Why Arsenal should go long, how Drogba apes Torres & should Kenny axe Downing?

We are part of The Trust Project What is it?'s Michael Cox uses the StatsZone app – from FFT and Opta, available now – to preview the big weekend fixtures...

Chelsea versus Arsenal looks like the biggest game of the Premier League weekend, and with Chelsea’s attacking style under Andre Villas-Boas combined with Arsenal’s perennial open football, there should be goals here.

Indeed, if the meetings between the Premier League’s ‘big six’ so far this season are anything to go by – including Manchester United 8-2 Arsenal, Tottenham 4-0 Liverpool, Tottenham 1-5 Manchester City and Manchester United 1-6 Manchester City – we should be in for a good game.

Both managers will look to get the better of the midfield zone, but the real interest in this game is at either end of the pitch. One of the most obvious impacts of Villas-Boas’ style so far is how high up the Chelsea side plays, looking to press the opposition.

The obvious result is a high defensive line, as shown by them catching the opposition offside 4.33 times per match, rather than 1.67 per match under Carlo Ancelotti last season. Note how many times Everton were caught offside at Stamford Bridge recently, compared to the same fixture last season:

Those are examples of the offside trap working well, but it’s clear that the high defensive line causes discomfort for John Terry in particular, and arguably Chelsea’s other centre-backs too. They don’t have the mobility or pace to turn and run, and that’s where Arsenal will surely look to prosper, with through balls to Gervinho and Theo Walcott.

That duo’s ‘passes received’ chart from their most recent game against Stoke shows that the majority of passes into them are over a distance of roughly 15 metres; if Arsenal are to exploit the high Chelsea line, they might think about hitting longer direct passes from deep positions.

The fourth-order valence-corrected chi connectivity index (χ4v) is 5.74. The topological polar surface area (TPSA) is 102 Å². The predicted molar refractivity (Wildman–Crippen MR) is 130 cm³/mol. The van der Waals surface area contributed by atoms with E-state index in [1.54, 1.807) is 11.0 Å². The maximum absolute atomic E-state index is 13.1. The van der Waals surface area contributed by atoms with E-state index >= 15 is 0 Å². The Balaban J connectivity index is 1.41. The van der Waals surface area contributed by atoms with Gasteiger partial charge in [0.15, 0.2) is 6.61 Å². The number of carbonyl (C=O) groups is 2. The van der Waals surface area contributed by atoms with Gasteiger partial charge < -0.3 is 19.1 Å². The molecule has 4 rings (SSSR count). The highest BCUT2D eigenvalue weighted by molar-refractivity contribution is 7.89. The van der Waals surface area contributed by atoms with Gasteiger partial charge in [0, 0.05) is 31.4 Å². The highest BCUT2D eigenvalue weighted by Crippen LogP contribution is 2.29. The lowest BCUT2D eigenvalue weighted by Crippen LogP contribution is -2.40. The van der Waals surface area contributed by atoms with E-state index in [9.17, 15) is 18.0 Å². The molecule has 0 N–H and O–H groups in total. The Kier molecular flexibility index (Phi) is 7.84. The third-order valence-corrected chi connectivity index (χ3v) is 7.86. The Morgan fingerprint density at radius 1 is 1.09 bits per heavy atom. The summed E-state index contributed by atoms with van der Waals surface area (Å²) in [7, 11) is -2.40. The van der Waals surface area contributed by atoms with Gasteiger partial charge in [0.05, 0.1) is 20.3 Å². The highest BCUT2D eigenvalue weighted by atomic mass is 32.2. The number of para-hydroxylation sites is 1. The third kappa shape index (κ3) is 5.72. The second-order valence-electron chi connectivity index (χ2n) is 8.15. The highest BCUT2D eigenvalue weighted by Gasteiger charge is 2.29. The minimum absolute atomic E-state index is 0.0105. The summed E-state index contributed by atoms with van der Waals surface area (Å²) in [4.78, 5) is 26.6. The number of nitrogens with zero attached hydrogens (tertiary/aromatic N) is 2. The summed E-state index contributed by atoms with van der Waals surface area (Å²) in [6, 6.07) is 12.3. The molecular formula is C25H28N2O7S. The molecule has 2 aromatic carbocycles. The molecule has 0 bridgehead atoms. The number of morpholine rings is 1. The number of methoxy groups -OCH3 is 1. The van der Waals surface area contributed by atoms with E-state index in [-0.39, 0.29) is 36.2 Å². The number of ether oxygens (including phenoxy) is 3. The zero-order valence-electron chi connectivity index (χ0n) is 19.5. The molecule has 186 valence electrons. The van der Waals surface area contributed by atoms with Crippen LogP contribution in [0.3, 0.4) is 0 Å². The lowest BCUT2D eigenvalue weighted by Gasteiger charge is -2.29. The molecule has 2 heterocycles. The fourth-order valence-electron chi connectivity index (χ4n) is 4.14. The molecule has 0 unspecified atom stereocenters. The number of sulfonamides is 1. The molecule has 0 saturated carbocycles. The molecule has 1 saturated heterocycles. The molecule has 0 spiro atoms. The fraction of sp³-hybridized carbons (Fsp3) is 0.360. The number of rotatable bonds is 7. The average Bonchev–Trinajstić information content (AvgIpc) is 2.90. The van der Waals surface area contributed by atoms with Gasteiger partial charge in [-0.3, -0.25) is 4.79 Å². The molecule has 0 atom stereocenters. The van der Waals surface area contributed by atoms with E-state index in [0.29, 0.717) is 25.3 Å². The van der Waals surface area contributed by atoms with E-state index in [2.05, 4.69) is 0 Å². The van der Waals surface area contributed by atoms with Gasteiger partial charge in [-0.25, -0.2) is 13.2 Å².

It also seems that both players like a diagonal pass towards the corner of the box in the opposition left-back zone; although Ashley Cole means Chelsea don't lack pace in that area, Arsenal attacking that area may curb Cole's forward runs.

At the other end, Fernando Torres and Didier Drogba seem to be alternating with their suspensions – the Spaniard returns just as the Ivorian is unavailable. Arsenal will probably be pleased that it’s this way around: Drogba has an excellent record against them over the years.

The two have clearly different styles, but Chelsea’s game won’t change significantly with the return of Torres. Compare the two’s received passes in two home games and it’s surprising how similar the balls are: both are working the channels, come to the left a little more, and get a couple of crosses in from the left wing.

The real interest, however, comes when you compare Drogba’s received passes in that same match, against Everton, to the same diagram from the previous season. There’s a huge difference there – last season the passes were much longer and more likely to find Drogba in a central position:

In other words, Drogba has been forced to adapt to the way Villas-Boas wants to play; for the last couple of weeks, he has essentially been playing the ‘Torres role’.

Elsewhere, having drawn their last two home games 1-1 and averaged only 1.5 goals per game this season, Liverpool have faced questions about their potency up front. The game against Norwich last week was interesting, as it showed how much their attack revolved around Luis Suarez. Of their nine attempts on target, six came from Suarez – who couldn’t score despite having 11 shots, a high for the Premier League season from any player.

Of equal interest was where those chances originated. A couple of weeks ago we looked at how Liverpool were dependent upon creating from the left for goalscoring opportunities – but in the game against Norwich, more shot assists came from the right.

Having played against Wolves on the left wing, where he seemed to be combining well with Jose Enrique and Charlie Adam, Stewart Downing was switched to the right against Norwich – and his shooting was predictable: his attempts all came from the right after cutting onto his stronger left foot, and five of the six were blocked by visiting defenders.

It will be interesting to see whether Kenny Dalglish considers dropping Downing. The winger has started all nine games in the league this season, but is yet to contribute either a goal or an assist. That said, his crossing was accurate against Norwich, and as Liverpool’s only real natural winger, he’ll probably get plenty more chances – and like his team, he needs to take them.

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